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NFL Won’t Let Super Bowl Attendees Stream the Game on Their Phones

by Jacob Kleinman | January 30, 2014January 30, 2014 11:00 pm PST

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If you’re planning on attending this year’s Super Bowl in person you should prepare for one big drawback (two if you count missing the TV commercials). This year the NFL will block attendees from streaming the big game while inside the stadium in an effort to keep its Wi-Fi and cellular signals online and usable.

You wouldn’t think anyone would need to stream the game on their phones when it’s happening right in front of them, but apparently it’s become an issue in recent years. Speaking to Ars Technica, NFL executive Michelle McKenna-Doyle said that last year they were forced to block mobile streaming mid-game. This year the game’s organizers aren’t taking any chances.

“While we do know that people like to look at replays on their phones and there are some people who like to stream certain amounts of video in the game, the vast majority of our fans want to watch the game on the field, watch the replays on the jumbo board, and participate in the event more than they want to be checking their phone,” McKenna-Doyle explained.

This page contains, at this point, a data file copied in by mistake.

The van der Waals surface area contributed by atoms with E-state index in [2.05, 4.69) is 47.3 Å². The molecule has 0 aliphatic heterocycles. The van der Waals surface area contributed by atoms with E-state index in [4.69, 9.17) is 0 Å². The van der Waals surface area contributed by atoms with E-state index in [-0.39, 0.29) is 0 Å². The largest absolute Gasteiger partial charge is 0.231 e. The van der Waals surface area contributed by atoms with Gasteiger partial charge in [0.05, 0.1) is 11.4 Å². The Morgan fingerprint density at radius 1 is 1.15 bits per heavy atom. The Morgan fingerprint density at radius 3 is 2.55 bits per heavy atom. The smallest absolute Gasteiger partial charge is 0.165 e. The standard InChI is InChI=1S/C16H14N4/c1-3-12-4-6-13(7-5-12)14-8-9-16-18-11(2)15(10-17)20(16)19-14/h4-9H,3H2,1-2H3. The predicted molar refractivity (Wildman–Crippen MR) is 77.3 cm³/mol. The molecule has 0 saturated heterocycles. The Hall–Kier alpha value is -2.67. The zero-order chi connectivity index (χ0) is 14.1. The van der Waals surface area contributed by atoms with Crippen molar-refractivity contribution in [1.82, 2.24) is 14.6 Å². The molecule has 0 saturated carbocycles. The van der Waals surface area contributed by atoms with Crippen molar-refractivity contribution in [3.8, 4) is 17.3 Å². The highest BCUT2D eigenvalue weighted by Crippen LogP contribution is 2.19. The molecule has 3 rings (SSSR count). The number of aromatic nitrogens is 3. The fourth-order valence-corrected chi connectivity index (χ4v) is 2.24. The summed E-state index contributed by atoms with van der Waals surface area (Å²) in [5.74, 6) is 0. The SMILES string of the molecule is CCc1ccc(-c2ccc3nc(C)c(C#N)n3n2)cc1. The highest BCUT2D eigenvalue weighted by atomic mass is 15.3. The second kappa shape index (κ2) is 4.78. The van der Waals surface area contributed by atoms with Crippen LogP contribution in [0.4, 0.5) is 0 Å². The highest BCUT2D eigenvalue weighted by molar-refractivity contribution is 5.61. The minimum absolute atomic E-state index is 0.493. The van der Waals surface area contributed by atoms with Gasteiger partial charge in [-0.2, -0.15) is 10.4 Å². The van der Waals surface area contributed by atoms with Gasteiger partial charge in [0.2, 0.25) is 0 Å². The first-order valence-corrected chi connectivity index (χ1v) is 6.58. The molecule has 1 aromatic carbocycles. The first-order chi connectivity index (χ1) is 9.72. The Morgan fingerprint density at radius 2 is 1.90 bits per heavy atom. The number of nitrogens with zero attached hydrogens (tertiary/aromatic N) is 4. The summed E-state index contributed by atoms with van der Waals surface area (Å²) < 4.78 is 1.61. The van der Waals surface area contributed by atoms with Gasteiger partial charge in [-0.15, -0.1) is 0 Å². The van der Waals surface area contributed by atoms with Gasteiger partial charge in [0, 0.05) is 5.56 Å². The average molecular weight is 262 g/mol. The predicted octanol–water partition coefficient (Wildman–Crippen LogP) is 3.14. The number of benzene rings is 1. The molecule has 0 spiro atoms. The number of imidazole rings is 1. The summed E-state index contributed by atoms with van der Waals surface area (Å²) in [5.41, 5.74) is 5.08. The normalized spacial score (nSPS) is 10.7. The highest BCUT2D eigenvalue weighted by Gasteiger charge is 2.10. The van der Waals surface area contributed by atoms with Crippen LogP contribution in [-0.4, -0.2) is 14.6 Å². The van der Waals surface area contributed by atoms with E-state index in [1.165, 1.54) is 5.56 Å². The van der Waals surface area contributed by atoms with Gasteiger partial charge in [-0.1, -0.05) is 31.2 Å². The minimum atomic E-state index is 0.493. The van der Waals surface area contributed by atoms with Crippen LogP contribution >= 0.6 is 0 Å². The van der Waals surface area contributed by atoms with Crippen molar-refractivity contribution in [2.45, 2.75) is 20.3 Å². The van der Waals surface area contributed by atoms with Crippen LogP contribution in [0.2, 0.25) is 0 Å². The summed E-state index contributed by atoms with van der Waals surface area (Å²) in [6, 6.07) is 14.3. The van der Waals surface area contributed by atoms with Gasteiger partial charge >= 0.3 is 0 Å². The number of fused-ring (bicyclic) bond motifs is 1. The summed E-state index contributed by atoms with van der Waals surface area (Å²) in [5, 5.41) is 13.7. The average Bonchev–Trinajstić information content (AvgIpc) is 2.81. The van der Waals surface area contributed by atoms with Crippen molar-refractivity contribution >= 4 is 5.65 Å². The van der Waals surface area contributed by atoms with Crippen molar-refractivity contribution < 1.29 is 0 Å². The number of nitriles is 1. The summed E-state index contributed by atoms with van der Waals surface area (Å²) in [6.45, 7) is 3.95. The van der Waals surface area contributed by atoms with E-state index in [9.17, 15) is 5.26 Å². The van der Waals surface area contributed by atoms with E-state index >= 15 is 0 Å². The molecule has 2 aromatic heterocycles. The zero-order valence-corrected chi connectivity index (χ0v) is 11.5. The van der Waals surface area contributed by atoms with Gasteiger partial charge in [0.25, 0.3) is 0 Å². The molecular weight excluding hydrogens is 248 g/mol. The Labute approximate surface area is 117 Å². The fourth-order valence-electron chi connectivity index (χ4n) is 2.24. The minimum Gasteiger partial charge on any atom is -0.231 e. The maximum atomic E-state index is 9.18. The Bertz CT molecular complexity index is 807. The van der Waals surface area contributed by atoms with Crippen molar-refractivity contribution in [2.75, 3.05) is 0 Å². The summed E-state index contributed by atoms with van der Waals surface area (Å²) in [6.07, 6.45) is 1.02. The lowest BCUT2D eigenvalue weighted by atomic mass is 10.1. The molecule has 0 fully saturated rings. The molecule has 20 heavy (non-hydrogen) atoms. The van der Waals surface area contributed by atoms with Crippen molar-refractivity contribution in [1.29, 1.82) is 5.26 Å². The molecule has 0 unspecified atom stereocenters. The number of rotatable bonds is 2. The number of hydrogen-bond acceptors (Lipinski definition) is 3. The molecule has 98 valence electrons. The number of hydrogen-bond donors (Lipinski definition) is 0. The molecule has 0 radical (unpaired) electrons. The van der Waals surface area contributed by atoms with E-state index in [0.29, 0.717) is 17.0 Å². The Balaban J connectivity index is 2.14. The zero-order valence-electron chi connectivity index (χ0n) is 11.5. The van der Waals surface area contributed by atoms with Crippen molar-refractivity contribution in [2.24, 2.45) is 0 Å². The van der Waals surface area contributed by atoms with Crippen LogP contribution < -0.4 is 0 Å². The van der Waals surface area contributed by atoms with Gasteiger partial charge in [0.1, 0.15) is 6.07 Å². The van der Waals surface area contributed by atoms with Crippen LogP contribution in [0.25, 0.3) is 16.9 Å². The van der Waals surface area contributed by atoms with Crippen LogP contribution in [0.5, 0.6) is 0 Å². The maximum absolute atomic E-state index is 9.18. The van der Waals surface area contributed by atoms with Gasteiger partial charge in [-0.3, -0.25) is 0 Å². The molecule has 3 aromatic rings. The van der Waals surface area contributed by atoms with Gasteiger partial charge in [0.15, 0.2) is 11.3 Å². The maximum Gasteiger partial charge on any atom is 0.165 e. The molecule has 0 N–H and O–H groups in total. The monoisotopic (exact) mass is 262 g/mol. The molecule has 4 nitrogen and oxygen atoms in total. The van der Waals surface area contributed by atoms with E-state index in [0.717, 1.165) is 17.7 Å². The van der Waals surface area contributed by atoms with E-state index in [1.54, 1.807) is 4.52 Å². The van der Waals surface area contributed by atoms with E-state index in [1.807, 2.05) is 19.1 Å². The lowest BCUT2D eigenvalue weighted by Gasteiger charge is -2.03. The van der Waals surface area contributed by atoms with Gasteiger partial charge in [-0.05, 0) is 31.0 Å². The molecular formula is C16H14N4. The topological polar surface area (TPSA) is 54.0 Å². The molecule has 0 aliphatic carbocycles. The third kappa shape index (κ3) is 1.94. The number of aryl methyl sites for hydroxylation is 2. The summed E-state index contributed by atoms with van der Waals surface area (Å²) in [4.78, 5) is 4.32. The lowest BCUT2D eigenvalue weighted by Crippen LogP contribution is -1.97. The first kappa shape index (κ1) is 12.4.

The NFL plans to release a special app designed specifically for Super Bowl attendees, which will feature some exclusive content but won’t offer streaming video or instant replays. Instead, sports fans should (hopefully) be able to upload photos and even short videos to their social networks throughout the game, while also checking stats and killing time between plays.

The stadium’s new Wi-Fi system, which was built using Cisco equipment and is supported by Verizon’s network, is quite impressive. With 900 separate access points, organizers can isolate issues and even identify potential hackers without slowing down the entire system. AT&T offers similar service, including Wi-Fi access from more than 1,100 hot spots in the Miami Dolphins stadium. Even so, apparently Verizon’s offering is still not powerful enough to support video streaming for the 82,500-seat stadium. Maybe next year.

Ars Technica

Jacob Kleinman

Jacob Kleinman has been working as a journalist online and in print since he arrived at Wesleyan University in 2007. After graduating, he took a...

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